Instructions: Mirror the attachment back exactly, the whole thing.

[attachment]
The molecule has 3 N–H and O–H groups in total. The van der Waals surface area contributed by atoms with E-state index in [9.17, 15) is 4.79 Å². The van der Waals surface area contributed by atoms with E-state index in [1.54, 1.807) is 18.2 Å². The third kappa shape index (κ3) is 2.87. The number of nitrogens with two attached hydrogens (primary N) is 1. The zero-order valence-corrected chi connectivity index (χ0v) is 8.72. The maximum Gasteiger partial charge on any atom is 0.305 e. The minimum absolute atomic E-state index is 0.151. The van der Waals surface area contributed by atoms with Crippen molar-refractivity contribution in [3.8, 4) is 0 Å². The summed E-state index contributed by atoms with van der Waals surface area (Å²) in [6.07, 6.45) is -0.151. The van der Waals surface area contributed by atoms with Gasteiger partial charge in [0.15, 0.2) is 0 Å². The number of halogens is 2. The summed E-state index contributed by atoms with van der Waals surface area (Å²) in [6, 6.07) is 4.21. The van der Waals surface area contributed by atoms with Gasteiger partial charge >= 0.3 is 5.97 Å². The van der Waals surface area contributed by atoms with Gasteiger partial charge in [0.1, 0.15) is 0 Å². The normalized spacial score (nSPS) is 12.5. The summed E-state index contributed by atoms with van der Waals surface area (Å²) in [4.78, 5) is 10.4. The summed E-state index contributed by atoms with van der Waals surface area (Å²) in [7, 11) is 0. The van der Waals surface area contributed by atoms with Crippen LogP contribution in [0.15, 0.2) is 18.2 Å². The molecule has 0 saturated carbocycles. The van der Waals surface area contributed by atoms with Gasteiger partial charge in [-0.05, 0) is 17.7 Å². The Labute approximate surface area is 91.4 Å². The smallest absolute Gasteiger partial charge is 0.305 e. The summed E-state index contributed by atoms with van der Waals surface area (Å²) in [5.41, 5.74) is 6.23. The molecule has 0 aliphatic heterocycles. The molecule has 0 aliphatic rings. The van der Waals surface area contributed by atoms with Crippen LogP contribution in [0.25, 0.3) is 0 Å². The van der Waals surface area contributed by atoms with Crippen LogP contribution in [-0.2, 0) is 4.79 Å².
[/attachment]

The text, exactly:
The molecule has 3 N–H and O–H groups in total. The van der Waals surface area contributed by atoms with E-state index in [9.17, 15) is 4.79 Å². The van der Waals surface area contributed by atoms with E-state index in [1.54, 1.807) is 18.2 Å². The third kappa shape index (κ3) is 2.87. The number of nitrogens with two attached hydrogens (primary N) is 1. The zero-order valence-corrected chi connectivity index (χ0v) is 8.72. The maximum Gasteiger partial charge on any atom is 0.305 e. The minimum absolute atomic E-state index is 0.151. The van der Waals surface area contributed by atoms with Crippen molar-refractivity contribution in [3.8, 4) is 0 Å². The summed E-state index contributed by atoms with van der Waals surface area (Å²) in [6.07, 6.45) is -0.151. The van der Waals surface area contributed by atoms with Gasteiger partial charge in [0.15, 0.2) is 0 Å². The number of halogens is 2. The summed E-state index contributed by atoms with van der Waals surface area (Å²) in [6, 6.07) is 4.21. The van der Waals surface area contributed by atoms with Gasteiger partial charge >= 0.3 is 5.97 Å². The van der Waals surface area contributed by atoms with Gasteiger partial charge in [0.1, 0.15) is 0 Å². The normalized spacial score (nSPS) is 12.5. The summed E-state index contributed by atoms with van der Waals surface area (Å²) in [4.78, 5) is 10.4. The summed E-state index contributed by atoms with van der Waals surface area (Å²) in [7, 11) is 0. The van der Waals surface area contributed by atoms with Crippen LogP contribution in [0.15, 0.2) is 18.2 Å². The molecule has 0 saturated carbocycles. The van der Waals surface area contributed by atoms with Gasteiger partial charge in [-0.05, 0) is 17.7 Å². The Labute approximate surface area is 91.4 Å². The smallest absolute Gasteiger partial charge is 0.305 e. The summed E-state index contributed by atoms with van der Waals surface area (Å²) in [5.41, 5.74) is 6.23. The molecule has 0 aliphatic heterocycles. The molecule has 0 aliphatic rings. The van der Waals surface area contributed by atoms with Crippen LogP contribution in [0.25, 0.3) is 0 Å². The van der Waals surface area contributed by atoms with Crippen LogP contribution in [-0.2, 0) is 4.79 Å².